As worship leaders or music producers/arrangers we’ve all been in that awkward situation where the song we’re rehearsing just doesn’t sound quite right.
It’s no secret that most of the contemporary worship songs we hear on the radio are recorded a few steps higher than what normal congregations can comfortably sing. It’s also no secret that in many cases, the artists who record those songs for radio and records actually LEAD the same songs a few steps lower when leading a live worship service.
If you’re like me you’ve found yourself rehearsing a song and your sopranos are complaining that it’s just too high. They are screeching and it no longer is singable so you do what makes sense … you LOWER THE KEY.
Now, the sopranos are singing the melody in a comfortable range but the song has lost it’s energy. Something is missing and the power of the song has drifted away into a mediocre sing-along with no energy.
Have you been there with me? Well friends, I have good news. There’s an easy fix. Just change up the vocal arrangement!
For the sake of clarity I’d like to give a brief explanation of the 3 primary vocal parts and what we would typically have them arranged to sing:
Typical Vocal Parts
1) Soprano: higher range female voices, typically arranged to sing the melody of the song.
2) Alto: a lower female voice providing the harmony that follows just underneath the melodic line.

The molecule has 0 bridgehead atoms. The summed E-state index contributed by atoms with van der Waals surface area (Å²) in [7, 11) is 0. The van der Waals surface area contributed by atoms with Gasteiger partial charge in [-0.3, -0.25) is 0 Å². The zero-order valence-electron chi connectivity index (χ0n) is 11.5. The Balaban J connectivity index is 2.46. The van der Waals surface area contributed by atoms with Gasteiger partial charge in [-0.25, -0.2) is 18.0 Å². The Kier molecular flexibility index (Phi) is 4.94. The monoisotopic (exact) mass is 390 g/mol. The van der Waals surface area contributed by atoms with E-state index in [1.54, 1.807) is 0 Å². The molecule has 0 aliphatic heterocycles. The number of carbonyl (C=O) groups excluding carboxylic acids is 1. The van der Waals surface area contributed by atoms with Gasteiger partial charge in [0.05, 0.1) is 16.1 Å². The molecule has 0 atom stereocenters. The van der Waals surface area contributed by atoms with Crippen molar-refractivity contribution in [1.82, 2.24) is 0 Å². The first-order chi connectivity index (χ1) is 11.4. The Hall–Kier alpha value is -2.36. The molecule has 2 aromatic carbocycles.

3) Tenor: the higher male voice that would be singing the harmony below the alto or above the soprano (usually the same note in your typical 3-part arrangement).
4) Bass: to the dismay of those of us who tend to have lower bass/baritone voices, most contemporary worship music isn’t arranged to include a classic bass line, but the lower bass/baritone guys can typically double the melody an octave lower.
So, for example, if we are on a “C” chord and the melody is the high C, I would assume the alto is on the G and the tenor is on the E.
One of my favorite ways to change this up is flipping the order so that the men sing the soprano part (the melody), the sopranos drop down to the alto harmony, and the altos drop down to where the tenors would’ve been. By doing this you get a powerful, male melody and some beautiful female harmony all around.
Case in point:
As I mentioned in this weeks’ “Sunday Setlists” post we did a song by Gateway Worship called “The Lord Reigns”. We originally rehearsed this in the Key of G and after singing through the song I noticed that the song felt low and lifeless. It was a comfortable range for everyone but lower than normal and the song is more conducive to a celebrant, jubilant feel. There was nothing in the Key of G with the sopranos singing the “big part” in the mid-alto range.
I could raise the key 1-2 steps, but that started pushing the sopranos to a range higher than the comfortable “C” and now we had some energy but it sounded more operatic. Not the style we’re looking for.
Finally, I kicked the Key up from G to C — a full fourth up … and we choose to move the guys to the melody (soprano) and drop the girls down on the lower harmonies. Immediately, the guys in the sound booth started throwing their thumbs up in the air and nodding with a resounding “yes”. We’d found our sweet spot and the song soared with power and energy.
I’d encourage you to try it sometime. Move your parts around and break the normal routine. Pick a song and rearrange your vocals to see how it gives a different color and style.
Did it work? I’d love to hear more of your vocal arranging ideas!